Area and volume of Menger sponge

The Menger sponge is the fractal you get by starting with a cube, dividing each face into a 3 by 3 grid (like a Rubik’s cube) and removing the middle square of each face and everything behind it. That’s M1, the Menger sponge at the 1st stage of its construction. The next stage repeats this process on all the little cubes that make up what’s left. That’s M2. Repeat the process over and over, and in the limit you get Menger’s sponge, a fractal with zero volume and infinite area!

This business of zero volume and infinite area may sound unreal, but the steps along the way to the limit are very tangible. Here’s a video by Aaron Benzel that let’s you fly through M3, and watch what happens if you split M3 apart.

You can compute the volume and area at each stage to show that

\mathrm{volume}(M_n) = \left(\frac{20}{27} \right )^n


\mathrm{area}(M_n) = 2\left(\frac{20}{9} \right )^n + 4 \left(\frac{8}{9} \right )^n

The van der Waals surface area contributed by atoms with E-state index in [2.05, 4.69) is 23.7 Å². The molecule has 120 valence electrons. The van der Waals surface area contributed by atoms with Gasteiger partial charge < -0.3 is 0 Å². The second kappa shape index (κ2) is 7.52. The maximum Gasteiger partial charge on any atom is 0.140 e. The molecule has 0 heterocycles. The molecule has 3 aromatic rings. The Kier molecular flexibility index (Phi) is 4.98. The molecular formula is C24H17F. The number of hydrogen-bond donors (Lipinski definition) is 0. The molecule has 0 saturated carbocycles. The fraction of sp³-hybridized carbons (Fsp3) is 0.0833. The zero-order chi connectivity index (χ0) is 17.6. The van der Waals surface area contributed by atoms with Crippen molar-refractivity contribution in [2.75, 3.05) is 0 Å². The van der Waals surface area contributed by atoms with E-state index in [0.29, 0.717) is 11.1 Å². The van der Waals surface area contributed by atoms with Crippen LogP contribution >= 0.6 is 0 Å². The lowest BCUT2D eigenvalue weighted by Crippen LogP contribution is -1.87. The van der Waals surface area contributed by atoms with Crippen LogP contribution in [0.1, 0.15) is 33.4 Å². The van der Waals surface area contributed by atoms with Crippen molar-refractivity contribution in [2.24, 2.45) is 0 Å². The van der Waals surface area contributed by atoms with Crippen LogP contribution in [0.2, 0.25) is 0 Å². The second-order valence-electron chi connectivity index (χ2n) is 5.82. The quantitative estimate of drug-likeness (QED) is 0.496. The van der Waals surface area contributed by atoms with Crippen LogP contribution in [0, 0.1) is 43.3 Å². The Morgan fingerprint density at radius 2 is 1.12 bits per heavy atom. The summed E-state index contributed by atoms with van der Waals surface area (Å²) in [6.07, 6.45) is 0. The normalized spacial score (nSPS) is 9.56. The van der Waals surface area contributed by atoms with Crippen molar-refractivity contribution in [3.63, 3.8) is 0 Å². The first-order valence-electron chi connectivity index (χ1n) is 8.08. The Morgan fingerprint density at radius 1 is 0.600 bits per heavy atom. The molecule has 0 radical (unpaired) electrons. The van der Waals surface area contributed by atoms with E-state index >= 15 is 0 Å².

From these equations you can see that you can make the volume as small and you’d like, and the area as large as you like, by taking n big enough. And in case that sounds a little hand-wavey, we can get more concrete. Here’s a little code to find exactly how big a value of n is big enough.

    from math import log, ceil
    def menger_volume(n):
        return (20/27.)**n
    def menger_area(n):
        return 2*(20/9.)**n + 4*(8/9.)**n
    def volume_below(v):
        if v >=1:
            return 1
            n = log(v)/log(20/27.)
            return int(ceil(n)) 
    def area_above(a):
        if a < 2:
            return 1
            n = (log(a) - log(2))/log(20/9.)
            return int(ceil(n))
    n = volume_below(0.001)
    print( n, menger_volume(n) )
    n =  area_above(1000)
    print( n, menger_area(n) )

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